[Image above] Diagrams showing the two different atomic structural configurations of a new shape-memory zirconia. An external trigger, such as a temperature change, can cause a shift between the two configurations. Credit: Edward Pang, Massachusetts Institute of Technology
By Laurel Sheppard
Though ceramics are traditionally valued for their hardness, it comes at the cost of a low fracture toughness. The same atomic bonds that endow ceramics with strength also makes them unable to plastically deform the way metals and plastics do.
In recent decades, researchers have actively explored ways to overcome a ceramic’s brittleness while retaining its strength and thermal/chemical resistance. The development of shape-memory ceramics is one fruitful example of this research.
Shape-memory materials are materials that can recover their initial shape under the influence of external stimuli, such as temperature, light, moisture, acidity, or electricity. Certain metal alloys were the first materials identified to exhibit the shape-memory effect, and researchers have identified a variety of shape-memory polymers and polymer composites that exhibit the effect as well.
The shape-memory effect is based on the material undergoing a phase change when exposed to external stimuli. In the case of shape-memory polymers, the change between a hard phase to soft phase can be achieved through a variety of physical means due to the intrinsic elasticity of polymeric networks. For shape-memory alloys, the effect stems from the material having two stable crystal structures: a high temperature-favored austenitic phase and a low temperature-favored (and “yieldable”) martensitic phase.
Like alloys, ceramics consist of a crystalline structure with different stable solid phases. This similarity between alloys and ceramics, particularly zirconia-based ceramics, has led to some success in developing shape-memory ceramics by applying the same general strategies used for alloys.
For example, when alloys and ceramics undergo transformation from one solid phase to another, they can experience a stressed transition layer separating the two phases. This strain on the material’s lattice can lead to deleterious bond-breaking events.
To lessen this strain, researchers will try to improve the geometric compatibility of the different phases, such as by doping the material. As a result, the strain between the transforming region and surrounding untransformed matrix is reduced.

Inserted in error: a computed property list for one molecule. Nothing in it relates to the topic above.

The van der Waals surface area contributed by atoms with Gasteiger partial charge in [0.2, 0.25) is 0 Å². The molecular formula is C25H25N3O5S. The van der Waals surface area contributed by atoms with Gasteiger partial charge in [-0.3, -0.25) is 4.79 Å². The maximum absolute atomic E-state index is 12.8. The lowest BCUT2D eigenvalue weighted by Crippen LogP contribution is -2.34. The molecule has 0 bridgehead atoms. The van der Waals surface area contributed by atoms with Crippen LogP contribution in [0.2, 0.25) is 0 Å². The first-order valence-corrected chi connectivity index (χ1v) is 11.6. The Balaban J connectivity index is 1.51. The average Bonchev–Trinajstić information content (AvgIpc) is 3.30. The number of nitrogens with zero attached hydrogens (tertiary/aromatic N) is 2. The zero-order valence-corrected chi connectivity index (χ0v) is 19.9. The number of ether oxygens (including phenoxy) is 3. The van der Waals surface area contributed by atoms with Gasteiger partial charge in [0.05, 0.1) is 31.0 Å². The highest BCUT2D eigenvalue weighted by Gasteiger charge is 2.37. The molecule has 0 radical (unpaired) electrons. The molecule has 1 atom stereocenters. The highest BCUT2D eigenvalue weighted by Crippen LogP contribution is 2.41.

This approach is highly successful for improving the phase transformation in metals. Some shape-memory alloys can undergo millions of transformation cycles without failure. However, even when a shape-memory ceramic’s geometric compatibility is improved, it still often experiences cracking after just a few dozen transformation cycles. (Or explosive results if the incorrect dopants are used.)
In a recent paper, researchers from Massachusetts Institute of Technology looked to improve the cyclability of shape-memory zirconia ceramics with the help of a multimode modeling approach.
As they explain in the paper, lattice compatibility by itself does not dictate the success of the phase transformation. Other factors, such as friction at the moving transformation front, play critical roles.
So, they augmented the traditional lattice engineering approach with several modern tools—computational thermodynamics, phase transformation physics, crystallographic calculations, and machine learning—to account for these additional constraints.
This multimode modeling approach resulted in a new zirconia composition (ZrO2–TiO2–[AlO1.5– CrO1.5]) that displayed properties on par with those of some shape-memory alloys.
For example, this shape-memory zirconia displayed record low hysteresis of 15 K (“hysteresis” refers to the difference in transformation temperature on heating and cooling). This value is about ten times less compared to typical hysteresis values and approximately five times less than the best values reported so far.
“This record low hysteresis is also achieved in a sample that transforms fully between its monoclinic and tetragonal phases, which is a testament to the successful simultaneous reduction of volume mismatch,” the researchers write.
Additionally, lattice parameter measurements revealed this zirconia undergoes large transformation strains of more than 10% in conjunction with the low observed hysteresis. This finding indicates “the improved hysteresis is not achieved by minimizing the transformation strains but rather by making them more crystallographically compatible,” the researchers add.
They also note that the discovery of this new shape-memory zirconia is based solely on varying chemistry while maintaining the same processing conditions.
“Because hysteresis can also be affected by processing conditions and associated microstructural changes … the present compositional optimization can now be combined with process optimization to achieve further reductions in hysteresis,” they write.
There is great potential for the new shape-memory ceramic in broad applications, such as in actuators that direct airflow inside a jet engine. As an MIT press release explains, “While the overall environment there is hot, there are various channels of airflow being controlled, so those flows could be used to trigger a shape-memory ceramic by directing cooler or hotter air on the device as needed.”
The researchers plan to continue exploring the new material, finding ways to produce it in bigger batches and more complex shapes, as well as testing its ability to withstand many cycles of transformation.
The paper, published in Nature, is “Low-hysteresis shape-memory ceramics designed by multimode modelling” (DOI: 10.1038/s41586-022-05210-1).